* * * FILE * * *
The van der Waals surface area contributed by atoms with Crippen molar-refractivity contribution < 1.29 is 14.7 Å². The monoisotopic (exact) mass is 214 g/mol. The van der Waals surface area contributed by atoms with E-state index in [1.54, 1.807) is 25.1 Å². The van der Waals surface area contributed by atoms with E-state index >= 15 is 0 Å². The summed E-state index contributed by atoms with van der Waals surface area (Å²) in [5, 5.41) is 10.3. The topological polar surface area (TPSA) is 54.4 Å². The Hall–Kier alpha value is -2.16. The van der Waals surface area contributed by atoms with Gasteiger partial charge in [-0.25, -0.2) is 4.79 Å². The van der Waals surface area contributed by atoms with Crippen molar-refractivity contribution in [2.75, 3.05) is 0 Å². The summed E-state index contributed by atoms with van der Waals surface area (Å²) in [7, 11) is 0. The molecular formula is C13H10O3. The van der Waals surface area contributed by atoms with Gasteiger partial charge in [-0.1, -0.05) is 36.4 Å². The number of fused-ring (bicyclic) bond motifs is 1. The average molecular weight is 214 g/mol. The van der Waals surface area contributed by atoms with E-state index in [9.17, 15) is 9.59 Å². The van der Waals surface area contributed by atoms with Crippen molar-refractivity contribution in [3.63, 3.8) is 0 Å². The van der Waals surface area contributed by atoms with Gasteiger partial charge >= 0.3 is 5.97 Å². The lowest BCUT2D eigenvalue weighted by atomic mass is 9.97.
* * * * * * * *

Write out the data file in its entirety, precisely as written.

The van der Waals surface area contributed by atoms with Crippen molar-refractivity contribution < 1.29 is 14.7 Å². The monoisotopic (exact) mass is 214 g/mol. The van der Waals surface area contributed by atoms with E-state index in [1.54, 1.807) is 25.1 Å². The van der Waals surface area contributed by atoms with E-state index >= 15 is 0 Å². The summed E-state index contributed by atoms with van der Waals surface area (Å²) in [5, 5.41) is 10.3. The topological polar surface area (TPSA) is 54.4 Å². The Hall–Kier alpha value is -2.16. The van der Waals surface area contributed by atoms with Gasteiger partial charge in [-0.25, -0.2) is 4.79 Å². The van der Waals surface area contributed by atoms with Crippen molar-refractivity contribution in [2.75, 3.05) is 0 Å². The summed E-state index contributed by atoms with van der Waals surface area (Å²) in [7, 11) is 0. The molecular formula is C13H10O3. The van der Waals surface area contributed by atoms with Gasteiger partial charge in [-0.1, -0.05) is 36.4 Å². The number of fused-ring (bicyclic) bond motifs is 1. The average molecular weight is 214 g/mol. The van der Waals surface area contributed by atoms with E-state index in [9.17, 15) is 9.59 Å². The van der Waals surface area contributed by atoms with Crippen molar-refractivity contribution in [3.63, 3.8) is 0 Å². The van der Waals surface area contributed by atoms with Gasteiger partial charge >= 0.3 is 5.97 Å². The lowest BCUT2D eigenvalue weighted by atomic mass is 9.97.